No later than a week after that (at another stage of the interview the interviewee described an incident of firing shells into a built-up area without identifying the source of fire), the same commander threw a grenade outside the post to make people think they're being attacked, to inflame the atmosphere, and it worked. The company commander of the paratroopers arrived, he was inflamed anyway, and he started firing indiscriminately, and we got out and started firing too. I was inside the post so I don't know what happened there. There was a debriefing and it turned out - in this case there was a debriefing because the whole thing was weird - and it turned out that he was the one who did it. So they more or less swept it under the carpet, they sent him to headquarters and that was that. I don't think they put him on trial, maybe by the battalion commander. It never went beyond the battalion, as far as I know. Every grenade is numbered, and losing it warrants an investigation by the Military Police.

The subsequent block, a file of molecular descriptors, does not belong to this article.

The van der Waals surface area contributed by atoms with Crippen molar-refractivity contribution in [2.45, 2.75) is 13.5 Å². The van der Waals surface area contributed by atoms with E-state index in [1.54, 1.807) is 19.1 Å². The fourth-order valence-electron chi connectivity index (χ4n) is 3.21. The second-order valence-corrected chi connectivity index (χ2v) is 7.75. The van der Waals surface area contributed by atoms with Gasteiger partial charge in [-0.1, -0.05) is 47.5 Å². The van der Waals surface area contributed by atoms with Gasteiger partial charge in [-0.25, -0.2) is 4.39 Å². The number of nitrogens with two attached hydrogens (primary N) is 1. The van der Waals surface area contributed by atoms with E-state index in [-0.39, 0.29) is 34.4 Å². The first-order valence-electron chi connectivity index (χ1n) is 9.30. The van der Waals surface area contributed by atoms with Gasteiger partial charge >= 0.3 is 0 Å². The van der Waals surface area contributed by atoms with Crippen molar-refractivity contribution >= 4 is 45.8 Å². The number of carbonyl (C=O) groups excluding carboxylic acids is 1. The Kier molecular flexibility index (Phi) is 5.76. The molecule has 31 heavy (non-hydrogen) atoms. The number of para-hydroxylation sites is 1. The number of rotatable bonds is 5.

So how was this explained?I don't know. I didn't pore over the case. I know that he didn't spend time in prison, and no way he would - had the story come out I hope - they wouldn't have sent him to prison. They just transferred him to headquarters, that was the punishment: you can't count on the man, let's put him here. And really, he was a good person, everybody loved him, and the fact that his friends were killed (in the dolphinarium terrorist attack in June 2001) . . . There was another case with the same commander, he fires into some vegetation just to burn it. This, too, wasn't a particularly pleasant thing.